Specifically, what kind of value does sharing your failures provide?
Well, everybody has experienced failure. And if you aren't able or capable of sharing what you've done wrong, why would anybody care if you're sharing what you've done right? And I feel that if we're putting a face forward that's only positive and only impressive, then we're manufacturing our meaning, because that's only one small part of what it means to be human, and strive, and long for things, and create things, and make things. And there is none of that without failure, rejection, vulnerability, fear. All of those things are just part of the process of being a maker.
Are there any particular failures or struggles that you can recount from your professional career that helped you become who you are today?
Well, almost anything I've done has been fueled by an enormous amount of rejection, whether it be book ideas, business ideas, or new pitches. My past is riddled and littered with rejections and failures. But, there are very few that I can actually look back on now and say, "I didn't either learn something, or overcome something to get to a better place, or create something out of that failure, that then became successful."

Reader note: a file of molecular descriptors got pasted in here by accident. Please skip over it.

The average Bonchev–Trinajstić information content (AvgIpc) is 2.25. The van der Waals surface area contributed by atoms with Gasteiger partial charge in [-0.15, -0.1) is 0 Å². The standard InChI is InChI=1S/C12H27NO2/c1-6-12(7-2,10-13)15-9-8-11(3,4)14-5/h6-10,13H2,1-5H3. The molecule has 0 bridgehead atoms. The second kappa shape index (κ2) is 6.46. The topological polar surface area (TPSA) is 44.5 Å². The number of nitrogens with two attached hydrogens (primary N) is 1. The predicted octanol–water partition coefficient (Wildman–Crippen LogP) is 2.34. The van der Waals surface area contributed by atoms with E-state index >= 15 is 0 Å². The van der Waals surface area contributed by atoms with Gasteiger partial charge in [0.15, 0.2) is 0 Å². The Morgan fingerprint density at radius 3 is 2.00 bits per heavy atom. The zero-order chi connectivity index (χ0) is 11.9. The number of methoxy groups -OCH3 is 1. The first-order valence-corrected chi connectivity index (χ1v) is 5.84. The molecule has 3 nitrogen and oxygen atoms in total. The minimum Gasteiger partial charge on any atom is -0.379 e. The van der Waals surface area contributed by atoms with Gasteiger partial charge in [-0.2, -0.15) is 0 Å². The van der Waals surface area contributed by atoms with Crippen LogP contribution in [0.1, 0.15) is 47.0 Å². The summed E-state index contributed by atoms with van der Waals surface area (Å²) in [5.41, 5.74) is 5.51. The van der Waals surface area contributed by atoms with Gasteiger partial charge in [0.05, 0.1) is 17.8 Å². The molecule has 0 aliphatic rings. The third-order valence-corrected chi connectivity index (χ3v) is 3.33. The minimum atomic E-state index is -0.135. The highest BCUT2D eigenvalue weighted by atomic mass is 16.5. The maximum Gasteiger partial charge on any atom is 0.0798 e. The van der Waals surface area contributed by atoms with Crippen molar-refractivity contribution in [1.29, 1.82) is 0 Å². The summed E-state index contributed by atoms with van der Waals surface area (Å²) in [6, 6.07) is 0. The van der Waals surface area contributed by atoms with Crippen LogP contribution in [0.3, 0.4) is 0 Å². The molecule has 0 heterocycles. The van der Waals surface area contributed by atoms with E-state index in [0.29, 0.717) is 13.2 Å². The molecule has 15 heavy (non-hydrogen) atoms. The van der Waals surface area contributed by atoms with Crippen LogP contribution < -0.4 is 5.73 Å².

And, of course, it's easy to look back on it and say in hindsight, "Well, if that hadn't happened, then that wouldn't have happened, and then that wouldn't have happened, and I wouldn't be sitting right here," but I can tell you that it's really true.
Are there any other places that you turn to for inspiration in your career?